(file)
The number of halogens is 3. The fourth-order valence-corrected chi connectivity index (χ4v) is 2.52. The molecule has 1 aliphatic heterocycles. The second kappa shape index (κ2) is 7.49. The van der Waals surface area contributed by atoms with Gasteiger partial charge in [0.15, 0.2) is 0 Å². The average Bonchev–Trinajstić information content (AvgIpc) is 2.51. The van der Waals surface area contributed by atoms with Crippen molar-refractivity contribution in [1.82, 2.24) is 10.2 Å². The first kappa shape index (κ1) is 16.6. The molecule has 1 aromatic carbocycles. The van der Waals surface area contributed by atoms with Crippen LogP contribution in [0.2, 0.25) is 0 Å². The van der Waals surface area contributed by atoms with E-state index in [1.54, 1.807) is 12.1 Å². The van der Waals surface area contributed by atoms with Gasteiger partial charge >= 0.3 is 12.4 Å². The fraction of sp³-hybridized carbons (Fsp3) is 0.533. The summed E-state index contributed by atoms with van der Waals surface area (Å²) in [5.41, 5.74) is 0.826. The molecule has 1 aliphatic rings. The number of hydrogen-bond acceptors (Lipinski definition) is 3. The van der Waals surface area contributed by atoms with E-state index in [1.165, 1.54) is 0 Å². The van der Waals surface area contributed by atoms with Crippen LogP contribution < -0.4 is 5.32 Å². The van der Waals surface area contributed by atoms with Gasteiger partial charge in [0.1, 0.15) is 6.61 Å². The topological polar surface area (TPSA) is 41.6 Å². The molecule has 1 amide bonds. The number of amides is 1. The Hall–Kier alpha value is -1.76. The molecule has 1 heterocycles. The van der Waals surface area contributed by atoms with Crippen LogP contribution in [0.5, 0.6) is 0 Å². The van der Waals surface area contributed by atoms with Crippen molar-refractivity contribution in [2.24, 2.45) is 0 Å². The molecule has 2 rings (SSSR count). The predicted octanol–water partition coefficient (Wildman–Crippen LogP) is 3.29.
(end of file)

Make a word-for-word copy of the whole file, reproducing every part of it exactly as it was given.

The number of halogens is 3. The fourth-order valence-corrected chi connectivity index (χ4v) is 2.52. The molecule has 1 aliphatic heterocycles. The second kappa shape index (κ2) is 7.49. The van der Waals surface area contributed by atoms with Gasteiger partial charge in [0.15, 0.2) is 0 Å². The average Bonchev–Trinajstić information content (AvgIpc) is 2.51. The van der Waals surface area contributed by atoms with Crippen molar-refractivity contribution in [1.82, 2.24) is 10.2 Å². The first kappa shape index (κ1) is 16.6. The molecule has 1 aromatic carbocycles. The van der Waals surface area contributed by atoms with Crippen LogP contribution in [0.2, 0.25) is 0 Å². The van der Waals surface area contributed by atoms with E-state index in [1.54, 1.807) is 12.1 Å². The van der Waals surface area contributed by atoms with Gasteiger partial charge >= 0.3 is 12.4 Å². The fraction of sp³-hybridized carbons (Fsp3) is 0.533. The summed E-state index contributed by atoms with van der Waals surface area (Å²) in [5.41, 5.74) is 0.826. The molecule has 1 aliphatic rings. The number of hydrogen-bond acceptors (Lipinski definition) is 3. The van der Waals surface area contributed by atoms with E-state index in [1.165, 1.54) is 0 Å². The van der Waals surface area contributed by atoms with Crippen LogP contribution < -0.4 is 5.32 Å². The van der Waals surface area contributed by atoms with Gasteiger partial charge in [0.1, 0.15) is 6.61 Å². The topological polar surface area (TPSA) is 41.6 Å². The molecule has 1 amide bonds. The number of amides is 1. The Hall–Kier alpha value is -1.76. The molecule has 1 heterocycles. The van der Waals surface area contributed by atoms with Crippen LogP contribution in [0.5, 0.6) is 0 Å². The van der Waals surface area contributed by atoms with Crippen molar-refractivity contribution in [2.24, 2.45) is 0 Å². The molecule has 2 rings (SSSR count). The predicted octanol–water partition coefficient (Wildman–Crippen LogP) is 3.29.